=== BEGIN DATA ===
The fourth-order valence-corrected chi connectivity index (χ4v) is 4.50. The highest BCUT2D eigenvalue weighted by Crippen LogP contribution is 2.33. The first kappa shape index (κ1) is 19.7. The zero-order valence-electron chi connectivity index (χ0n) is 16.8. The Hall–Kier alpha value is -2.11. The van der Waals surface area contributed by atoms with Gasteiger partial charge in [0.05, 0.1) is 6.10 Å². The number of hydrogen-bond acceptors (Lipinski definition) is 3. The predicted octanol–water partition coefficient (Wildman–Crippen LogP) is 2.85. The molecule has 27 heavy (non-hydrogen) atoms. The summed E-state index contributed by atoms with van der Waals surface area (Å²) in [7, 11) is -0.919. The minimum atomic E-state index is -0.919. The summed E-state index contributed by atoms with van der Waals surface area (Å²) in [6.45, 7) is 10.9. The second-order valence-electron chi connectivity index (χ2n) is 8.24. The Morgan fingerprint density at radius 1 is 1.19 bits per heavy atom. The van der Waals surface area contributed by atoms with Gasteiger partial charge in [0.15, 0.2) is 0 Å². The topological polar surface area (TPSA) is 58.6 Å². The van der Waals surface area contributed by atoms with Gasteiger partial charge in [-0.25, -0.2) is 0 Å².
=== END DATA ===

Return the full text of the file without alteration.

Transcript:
The fourth-order valence-corrected chi connectivity index (χ4v) is 4.50. The highest BCUT2D eigenvalue weighted by Crippen LogP contribution is 2.33. The first kappa shape index (κ1) is 19.7. The zero-order valence-electron chi connectivity index (χ0n) is 16.8. The Hall–Kier alpha value is -2.11. The van der Waals surface area contributed by atoms with Gasteiger partial charge in [0.05, 0.1) is 6.10 Å². The number of hydrogen-bond acceptors (Lipinski definition) is 3. The predicted octanol–water partition coefficient (Wildman–Crippen LogP) is 2.85. The molecule has 27 heavy (non-hydrogen) atoms. The summed E-state index contributed by atoms with van der Waals surface area (Å²) in [7, 11) is -0.919. The minimum atomic E-state index is -0.919. The summed E-state index contributed by atoms with van der Waals surface area (Å²) in [6.45, 7) is 10.9. The second-order valence-electron chi connectivity index (χ2n) is 8.24. The Morgan fingerprint density at radius 1 is 1.19 bits per heavy atom. The van der Waals surface area contributed by atoms with Gasteiger partial charge in [0.15, 0.2) is 0 Å². The topological polar surface area (TPSA) is 58.6 Å². The van der Waals surface area contributed by atoms with Gasteiger partial charge in [-0.25, -0.2) is 0 Å².